Vatican City, officially Vatican City State (Italian: Stato della Città del Vaticano;) is the Holy See’s independent city-state. The geography of Vatican City is unique due to the country’s position as an urban, landlocked enclave of Rome, Italy. With an area of 49 hectares it is the world’s smallest independent state. Outside the Vatican City, thirteen buildings in Rome and Castel Gandolfo (the pope’s summer residence) enjoy extraterritorial rights. (One building, the Paul VI Audience Hall, straddles the border, but its Italian portion has extraterritorial rights.) The Vatican border is the World’s shortest entire boundary, only 3.2 km. The Vatican is often cited an an example of an Enclave, a territory that is completely surrounded by the territory of one other state, in this case Italy.
The Vatican was established as an independent state through the Lateran Treaty between the Holy See and the Kingdom of Italy in 1929.
When the Lateran Treaty of 1929 that gave the state its form was being prepared, the boundaries of the proposed territory were influenced by the fact that much of it was all but enclosed by this loop. For some tracts of the frontier, there was no wall, but the line of certain buildings supplied part of the boundary, and for a small part of the frontier a modern wall was constructed.
The territory includes St. Peter’s Square, distinguished from the territory of Italy only by a white line along the limit of the square, where it touches Piazza Pio XII.
St. Peter’s Square is reached through the Via della Conciliazione which runs from close to the Tiber to St. Peter’s. This grand approach was constructed by Benito Mussolini after the conclusion of the Lateran Treaty.
Italy – Vatican Borders
As noted earlier the Vatican has a very short international border (3.2 km long). The map on the right indicates the extraterritorial zone, to the left of St Peter’s Square, marked in blue, most of this is the Papal Audience Hall. The map also indicates a small section (60 metres long and 3 metres wide) in red which is an area of the border which is contested. Italy contends that the Lateran Treaty stipulates that this is Italian territory, but the Vatican disputes this. The difference between both states has remained unresolved since 1932, when a mixed Italian-Vatican commission tasked with demarcating the border agreed to disagree. I cannot recollect how the area is demarcated but the pictures I do have the border following the contours of the columns.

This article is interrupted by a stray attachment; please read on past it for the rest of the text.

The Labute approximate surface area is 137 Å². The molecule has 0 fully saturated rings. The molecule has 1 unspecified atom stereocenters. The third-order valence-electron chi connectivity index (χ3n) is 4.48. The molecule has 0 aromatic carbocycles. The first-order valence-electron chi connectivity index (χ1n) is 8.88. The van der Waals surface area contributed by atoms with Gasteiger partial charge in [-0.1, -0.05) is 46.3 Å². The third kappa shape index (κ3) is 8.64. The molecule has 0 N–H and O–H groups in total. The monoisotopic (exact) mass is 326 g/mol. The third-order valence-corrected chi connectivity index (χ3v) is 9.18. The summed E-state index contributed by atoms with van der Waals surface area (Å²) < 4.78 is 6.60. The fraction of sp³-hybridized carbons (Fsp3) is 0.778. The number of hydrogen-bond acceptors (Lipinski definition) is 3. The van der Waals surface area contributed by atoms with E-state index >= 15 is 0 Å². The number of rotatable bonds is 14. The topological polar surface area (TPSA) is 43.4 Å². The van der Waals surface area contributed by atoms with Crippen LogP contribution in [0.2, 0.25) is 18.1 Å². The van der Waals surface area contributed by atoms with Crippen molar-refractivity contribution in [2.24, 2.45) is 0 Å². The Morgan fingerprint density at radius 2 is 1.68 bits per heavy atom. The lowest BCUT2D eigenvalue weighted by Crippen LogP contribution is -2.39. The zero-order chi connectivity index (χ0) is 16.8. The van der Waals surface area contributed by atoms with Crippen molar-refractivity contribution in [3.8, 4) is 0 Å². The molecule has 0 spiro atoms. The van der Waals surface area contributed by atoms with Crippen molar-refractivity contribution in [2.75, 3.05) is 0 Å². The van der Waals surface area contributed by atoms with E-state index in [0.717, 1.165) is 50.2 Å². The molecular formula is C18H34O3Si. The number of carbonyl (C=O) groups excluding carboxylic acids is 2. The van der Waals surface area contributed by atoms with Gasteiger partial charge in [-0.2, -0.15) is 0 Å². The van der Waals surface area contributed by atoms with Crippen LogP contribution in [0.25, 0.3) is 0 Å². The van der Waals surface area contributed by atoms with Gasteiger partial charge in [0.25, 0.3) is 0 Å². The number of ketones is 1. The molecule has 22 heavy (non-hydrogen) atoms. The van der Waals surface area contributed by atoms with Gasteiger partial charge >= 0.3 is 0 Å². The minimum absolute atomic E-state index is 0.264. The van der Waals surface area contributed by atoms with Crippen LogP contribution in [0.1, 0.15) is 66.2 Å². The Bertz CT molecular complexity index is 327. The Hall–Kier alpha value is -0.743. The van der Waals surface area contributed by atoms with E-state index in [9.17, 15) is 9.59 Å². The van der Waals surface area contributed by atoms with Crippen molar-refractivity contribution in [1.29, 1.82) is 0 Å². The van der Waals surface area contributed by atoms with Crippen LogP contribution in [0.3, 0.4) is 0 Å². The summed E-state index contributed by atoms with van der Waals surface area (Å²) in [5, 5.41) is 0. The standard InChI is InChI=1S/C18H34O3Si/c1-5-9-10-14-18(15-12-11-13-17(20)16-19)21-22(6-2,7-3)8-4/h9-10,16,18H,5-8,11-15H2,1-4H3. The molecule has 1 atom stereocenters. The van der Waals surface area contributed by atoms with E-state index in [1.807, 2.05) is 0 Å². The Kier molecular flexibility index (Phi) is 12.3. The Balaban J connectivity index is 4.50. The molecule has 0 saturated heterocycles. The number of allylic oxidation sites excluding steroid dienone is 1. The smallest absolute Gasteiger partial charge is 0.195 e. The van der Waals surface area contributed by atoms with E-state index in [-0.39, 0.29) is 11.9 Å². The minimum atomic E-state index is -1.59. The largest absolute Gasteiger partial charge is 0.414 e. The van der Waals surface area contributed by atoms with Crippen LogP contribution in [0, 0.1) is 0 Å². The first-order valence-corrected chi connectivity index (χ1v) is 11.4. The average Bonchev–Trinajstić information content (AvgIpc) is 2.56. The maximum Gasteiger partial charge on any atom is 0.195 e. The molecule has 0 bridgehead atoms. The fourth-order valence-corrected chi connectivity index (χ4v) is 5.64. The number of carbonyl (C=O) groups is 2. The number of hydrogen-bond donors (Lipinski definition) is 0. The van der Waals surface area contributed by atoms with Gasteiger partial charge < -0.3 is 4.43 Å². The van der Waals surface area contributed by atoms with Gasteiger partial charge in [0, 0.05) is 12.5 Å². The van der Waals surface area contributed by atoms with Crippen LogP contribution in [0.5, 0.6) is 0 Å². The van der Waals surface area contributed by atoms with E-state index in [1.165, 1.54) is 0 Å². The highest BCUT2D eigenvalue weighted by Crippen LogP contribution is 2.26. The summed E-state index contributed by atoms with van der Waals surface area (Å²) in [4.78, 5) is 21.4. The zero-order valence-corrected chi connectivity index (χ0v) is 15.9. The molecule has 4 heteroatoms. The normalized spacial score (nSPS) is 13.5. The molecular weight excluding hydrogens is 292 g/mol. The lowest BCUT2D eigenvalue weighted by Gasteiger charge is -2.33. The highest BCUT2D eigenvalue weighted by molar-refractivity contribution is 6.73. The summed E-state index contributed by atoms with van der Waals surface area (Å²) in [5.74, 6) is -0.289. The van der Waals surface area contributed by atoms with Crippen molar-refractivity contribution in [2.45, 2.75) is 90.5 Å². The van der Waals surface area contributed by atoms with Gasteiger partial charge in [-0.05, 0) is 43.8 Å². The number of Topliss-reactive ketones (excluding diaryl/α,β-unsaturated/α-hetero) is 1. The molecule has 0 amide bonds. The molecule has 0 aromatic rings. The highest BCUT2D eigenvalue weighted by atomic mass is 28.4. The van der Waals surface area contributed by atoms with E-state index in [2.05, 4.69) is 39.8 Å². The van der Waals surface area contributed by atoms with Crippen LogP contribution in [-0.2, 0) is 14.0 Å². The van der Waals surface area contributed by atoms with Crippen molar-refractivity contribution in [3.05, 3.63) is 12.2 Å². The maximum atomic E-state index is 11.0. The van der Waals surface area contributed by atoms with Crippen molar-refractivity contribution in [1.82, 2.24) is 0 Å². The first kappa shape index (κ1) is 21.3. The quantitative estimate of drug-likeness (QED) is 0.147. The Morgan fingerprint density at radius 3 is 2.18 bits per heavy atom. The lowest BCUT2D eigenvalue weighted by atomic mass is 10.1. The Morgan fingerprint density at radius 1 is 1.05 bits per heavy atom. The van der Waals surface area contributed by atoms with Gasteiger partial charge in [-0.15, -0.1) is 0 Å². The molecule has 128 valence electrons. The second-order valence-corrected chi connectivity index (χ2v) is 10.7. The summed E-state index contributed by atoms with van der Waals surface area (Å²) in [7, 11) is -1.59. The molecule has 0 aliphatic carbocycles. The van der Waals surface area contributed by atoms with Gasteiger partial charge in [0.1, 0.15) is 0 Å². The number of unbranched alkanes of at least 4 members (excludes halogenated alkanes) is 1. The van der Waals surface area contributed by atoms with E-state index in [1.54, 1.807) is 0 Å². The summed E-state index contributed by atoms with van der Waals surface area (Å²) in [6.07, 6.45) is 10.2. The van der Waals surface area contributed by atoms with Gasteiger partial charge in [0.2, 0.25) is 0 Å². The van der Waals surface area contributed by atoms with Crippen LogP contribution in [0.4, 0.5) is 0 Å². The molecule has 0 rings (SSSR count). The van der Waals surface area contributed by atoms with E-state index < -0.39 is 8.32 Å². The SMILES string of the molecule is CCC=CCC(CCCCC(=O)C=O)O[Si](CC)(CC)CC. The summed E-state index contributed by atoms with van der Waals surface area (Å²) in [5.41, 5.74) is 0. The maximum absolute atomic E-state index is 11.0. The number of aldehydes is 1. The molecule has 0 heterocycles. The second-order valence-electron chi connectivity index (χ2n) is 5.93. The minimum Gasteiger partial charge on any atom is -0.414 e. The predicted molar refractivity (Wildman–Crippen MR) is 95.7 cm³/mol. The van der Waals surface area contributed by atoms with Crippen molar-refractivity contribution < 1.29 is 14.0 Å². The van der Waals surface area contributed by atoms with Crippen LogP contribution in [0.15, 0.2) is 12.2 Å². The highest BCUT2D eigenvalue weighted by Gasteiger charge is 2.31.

Elements of Statehood
The Vatican is the smallest sovereign state in the world. Vatican City is governed as an absolute monarchy with the pope at its head. There are no taxes, no restrictions on the import or export of funds, and no customs or excise duties payable in the Vatican City. Employees of the Vatican pay no income tax and no customs duty on gasoline or goods that they buy in the Vatican. Non-Italians enjoy allowances on their monthly salaries. Vatican City generates revenue through museum admissions and the sale of coins, stamps, and publications. As one walks around the area Vatican specific symbols are available.
Embassy’s linked to the Vatican are easy to observe in the streets surrounding the Enclave.
1) St Peters Basilica is available here
2) The Holy See Information website here
Date of Visit: October 2011